The existence of the internal instrumental background suggests that even with the shielding, there is still reason to use background subtraction. If you still need to perform background subtraction analysis with or without the screen then there may be less value in using it. Next I demonstrate real world results for a weak radioactive source, illustrating how much benefit the screen offers. For this test I use a small piece of trinite, integrating signal for one day with and without the screen. The sample shows Cs-137 and Am-241, easily visible with less than an hour of integration. There is K-40, though that could be environmental background from my local geology. Other weak features in the spectrum are difficult to identify and will need substantially longer data collection runs.

Figure 5. Top panels show raw spectrum from the instrument. Central panels are background measurements without the trinitite. Bottom panel shows background subtracted spectru. Vertical ticks mark the expected location of K-40, Cs-137 and Am-241 emission peaks.

The strong cesium line is easily detected with or without the shield and irrespective of background subtraction. This is because the background is already fairly low at >600 keV. The difference from using the shield is evident at low energies. In the top panel, you cannot see the americium at all without the screen. In the bottom panel, the americium is clear after background subtraction, but the spectrum is very much noisier and less smooth than the screened spectrum. The spectrum obtained inside the graded screened enclosure is undoubtedly superior.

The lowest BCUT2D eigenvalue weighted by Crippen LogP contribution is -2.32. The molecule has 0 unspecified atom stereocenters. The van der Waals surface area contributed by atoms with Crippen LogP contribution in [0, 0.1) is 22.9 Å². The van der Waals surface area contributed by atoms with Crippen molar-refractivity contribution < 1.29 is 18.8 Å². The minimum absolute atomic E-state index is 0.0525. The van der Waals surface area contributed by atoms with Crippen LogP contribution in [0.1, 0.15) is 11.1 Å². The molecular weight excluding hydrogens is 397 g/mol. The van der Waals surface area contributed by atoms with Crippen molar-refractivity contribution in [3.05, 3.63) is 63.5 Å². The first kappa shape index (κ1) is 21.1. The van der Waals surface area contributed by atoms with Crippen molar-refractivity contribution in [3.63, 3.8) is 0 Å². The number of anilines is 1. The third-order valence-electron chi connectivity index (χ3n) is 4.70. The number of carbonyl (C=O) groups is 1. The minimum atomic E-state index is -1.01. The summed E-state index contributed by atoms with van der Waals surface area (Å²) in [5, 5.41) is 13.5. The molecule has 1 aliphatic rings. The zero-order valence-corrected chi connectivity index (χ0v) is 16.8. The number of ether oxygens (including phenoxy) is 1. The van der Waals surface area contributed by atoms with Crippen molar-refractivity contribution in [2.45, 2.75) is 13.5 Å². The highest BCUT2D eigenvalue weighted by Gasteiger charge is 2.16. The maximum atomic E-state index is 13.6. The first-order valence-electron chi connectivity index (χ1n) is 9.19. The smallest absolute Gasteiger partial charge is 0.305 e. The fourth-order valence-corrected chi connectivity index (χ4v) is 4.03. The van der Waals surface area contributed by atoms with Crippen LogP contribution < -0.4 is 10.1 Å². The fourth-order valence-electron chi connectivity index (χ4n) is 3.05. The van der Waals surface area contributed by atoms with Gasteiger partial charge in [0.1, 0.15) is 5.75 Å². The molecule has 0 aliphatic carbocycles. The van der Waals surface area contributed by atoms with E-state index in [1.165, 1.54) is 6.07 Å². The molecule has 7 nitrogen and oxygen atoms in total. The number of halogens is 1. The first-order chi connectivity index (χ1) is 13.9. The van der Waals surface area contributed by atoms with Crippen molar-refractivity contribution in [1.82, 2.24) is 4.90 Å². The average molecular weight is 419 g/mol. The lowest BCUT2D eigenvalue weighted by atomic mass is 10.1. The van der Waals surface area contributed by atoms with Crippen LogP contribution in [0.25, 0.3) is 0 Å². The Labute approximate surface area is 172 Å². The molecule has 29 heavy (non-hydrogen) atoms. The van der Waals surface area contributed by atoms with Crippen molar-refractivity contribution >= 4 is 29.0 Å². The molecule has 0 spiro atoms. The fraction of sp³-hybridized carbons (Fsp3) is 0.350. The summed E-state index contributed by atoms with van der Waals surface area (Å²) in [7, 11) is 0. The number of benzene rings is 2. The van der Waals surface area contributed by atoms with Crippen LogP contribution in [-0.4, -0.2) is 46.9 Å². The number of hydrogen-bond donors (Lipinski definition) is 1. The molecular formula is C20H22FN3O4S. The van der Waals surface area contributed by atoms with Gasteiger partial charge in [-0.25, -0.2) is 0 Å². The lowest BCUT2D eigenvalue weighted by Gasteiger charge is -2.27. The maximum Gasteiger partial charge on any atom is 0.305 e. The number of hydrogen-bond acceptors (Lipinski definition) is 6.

The K-40 line in the raw data is completely subtracted off by the background subtraction, showing that that is in my local ambient background, not in the trinitite sample. This is another illustration that even with the screen you still need to perform background subtraction. The thin lead screen is having little effect above 300 keV.

Figure 6. The final trinite spectrum plotted on log-log scale. The low-energy end of the plot is limited at 20keV, the nominal sensitivty limit of the CsI crystal scintillation detector.

What it looks like & how much it cost